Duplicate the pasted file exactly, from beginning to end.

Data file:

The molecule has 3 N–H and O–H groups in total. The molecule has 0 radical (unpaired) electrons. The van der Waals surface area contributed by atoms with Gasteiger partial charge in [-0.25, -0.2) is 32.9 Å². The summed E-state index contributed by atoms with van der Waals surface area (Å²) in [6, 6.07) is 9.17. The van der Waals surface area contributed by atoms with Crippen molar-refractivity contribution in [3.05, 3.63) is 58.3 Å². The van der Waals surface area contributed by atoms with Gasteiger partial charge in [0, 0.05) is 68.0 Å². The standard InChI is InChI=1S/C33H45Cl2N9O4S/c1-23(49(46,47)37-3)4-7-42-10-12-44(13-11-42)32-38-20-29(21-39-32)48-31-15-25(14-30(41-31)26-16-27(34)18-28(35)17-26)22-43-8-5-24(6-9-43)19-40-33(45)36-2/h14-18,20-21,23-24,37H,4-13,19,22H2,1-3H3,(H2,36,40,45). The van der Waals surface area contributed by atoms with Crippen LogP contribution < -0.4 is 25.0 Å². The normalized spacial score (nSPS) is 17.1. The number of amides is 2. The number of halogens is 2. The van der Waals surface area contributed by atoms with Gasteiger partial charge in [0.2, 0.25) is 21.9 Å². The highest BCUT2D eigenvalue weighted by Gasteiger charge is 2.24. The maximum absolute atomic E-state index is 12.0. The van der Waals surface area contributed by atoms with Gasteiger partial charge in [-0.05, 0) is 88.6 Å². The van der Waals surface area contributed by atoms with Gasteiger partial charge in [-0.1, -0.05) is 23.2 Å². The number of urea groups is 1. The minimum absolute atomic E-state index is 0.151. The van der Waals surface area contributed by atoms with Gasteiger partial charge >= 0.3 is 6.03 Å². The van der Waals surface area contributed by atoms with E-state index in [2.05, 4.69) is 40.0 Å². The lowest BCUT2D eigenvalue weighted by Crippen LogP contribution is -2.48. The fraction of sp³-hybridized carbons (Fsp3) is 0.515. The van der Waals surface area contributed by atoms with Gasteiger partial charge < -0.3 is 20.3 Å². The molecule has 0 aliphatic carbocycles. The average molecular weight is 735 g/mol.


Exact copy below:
The molecule has 3 N–H and O–H groups in total. The molecule has 0 radical (unpaired) electrons. The van der Waals surface area contributed by atoms with Gasteiger partial charge in [-0.25, -0.2) is 32.9 Å². The summed E-state index contributed by atoms with van der Waals surface area (Å²) in [6, 6.07) is 9.17. The van der Waals surface area contributed by atoms with Crippen molar-refractivity contribution in [3.05, 3.63) is 58.3 Å². The van der Waals surface area contributed by atoms with Gasteiger partial charge in [0, 0.05) is 68.0 Å². The standard InChI is InChI=1S/C33H45Cl2N9O4S/c1-23(49(46,47)37-3)4-7-42-10-12-44(13-11-42)32-38-20-29(21-39-32)48-31-15-25(14-30(41-31)26-16-27(34)18-28(35)17-26)22-43-8-5-24(6-9-43)19-40-33(45)36-2/h14-18,20-21,23-24,37H,4-13,19,22H2,1-3H3,(H2,36,40,45). The van der Waals surface area contributed by atoms with Crippen LogP contribution < -0.4 is 25.0 Å². The normalized spacial score (nSPS) is 17.1. The number of amides is 2. The number of halogens is 2. The van der Waals surface area contributed by atoms with Gasteiger partial charge in [0.2, 0.25) is 21.9 Å². The highest BCUT2D eigenvalue weighted by Gasteiger charge is 2.24. The maximum absolute atomic E-state index is 12.0. The van der Waals surface area contributed by atoms with Gasteiger partial charge in [-0.05, 0) is 88.6 Å². The van der Waals surface area contributed by atoms with Gasteiger partial charge in [-0.1, -0.05) is 23.2 Å². The number of urea groups is 1. The minimum absolute atomic E-state index is 0.151. The van der Waals surface area contributed by atoms with Gasteiger partial charge >= 0.3 is 6.03 Å². The van der Waals surface area contributed by atoms with E-state index in [2.05, 4.69) is 40.0 Å². The lowest BCUT2D eigenvalue weighted by Crippen LogP contribution is -2.48. The fraction of sp³-hybridized carbons (Fsp3) is 0.515. The van der Waals surface area contributed by atoms with Gasteiger partial charge < -0.3 is 20.3 Å². The molecule has 0 aliphatic carbocycles. The average molecular weight is 735 g/mol.